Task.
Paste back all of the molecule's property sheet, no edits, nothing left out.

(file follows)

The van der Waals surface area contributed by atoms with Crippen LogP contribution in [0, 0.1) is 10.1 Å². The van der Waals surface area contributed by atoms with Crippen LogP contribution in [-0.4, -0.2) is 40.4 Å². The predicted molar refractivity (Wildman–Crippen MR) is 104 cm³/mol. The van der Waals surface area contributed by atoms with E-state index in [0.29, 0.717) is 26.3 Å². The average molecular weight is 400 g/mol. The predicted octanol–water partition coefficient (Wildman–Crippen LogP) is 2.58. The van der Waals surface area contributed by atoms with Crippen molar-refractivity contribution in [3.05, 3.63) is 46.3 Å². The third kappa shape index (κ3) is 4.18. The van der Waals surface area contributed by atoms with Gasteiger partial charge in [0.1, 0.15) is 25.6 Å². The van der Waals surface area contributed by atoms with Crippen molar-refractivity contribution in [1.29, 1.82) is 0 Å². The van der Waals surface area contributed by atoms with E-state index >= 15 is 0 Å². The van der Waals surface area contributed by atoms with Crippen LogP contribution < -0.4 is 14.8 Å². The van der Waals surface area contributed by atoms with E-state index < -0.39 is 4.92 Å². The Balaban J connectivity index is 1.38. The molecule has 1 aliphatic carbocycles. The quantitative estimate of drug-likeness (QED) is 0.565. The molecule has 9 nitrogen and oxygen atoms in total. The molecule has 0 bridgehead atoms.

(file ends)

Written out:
The van der Waals surface area contributed by atoms with Crippen LogP contribution in [0, 0.1) is 10.1 Å². The van der Waals surface area contributed by atoms with Crippen LogP contribution in [-0.4, -0.2) is 40.4 Å². The predicted molar refractivity (Wildman–Crippen MR) is 104 cm³/mol. The van der Waals surface area contributed by atoms with E-state index in [0.29, 0.717) is 26.3 Å². The average molecular weight is 400 g/mol. The predicted octanol–water partition coefficient (Wildman–Crippen LogP) is 2.58. The van der Waals surface area contributed by atoms with Crippen molar-refractivity contribution in [3.05, 3.63) is 46.3 Å². The third kappa shape index (κ3) is 4.18. The van der Waals surface area contributed by atoms with Gasteiger partial charge in [0.1, 0.15) is 25.6 Å². The van der Waals surface area contributed by atoms with Crippen molar-refractivity contribution in [1.29, 1.82) is 0 Å². The van der Waals surface area contributed by atoms with E-state index >= 15 is 0 Å². The van der Waals surface area contributed by atoms with Crippen LogP contribution < -0.4 is 14.8 Å². The van der Waals surface area contributed by atoms with E-state index < -0.39 is 4.92 Å². The Balaban J connectivity index is 1.38. The molecule has 1 aliphatic carbocycles. The quantitative estimate of drug-likeness (QED) is 0.565. The molecule has 9 nitrogen and oxygen atoms in total. The molecule has 0 bridgehead atoms.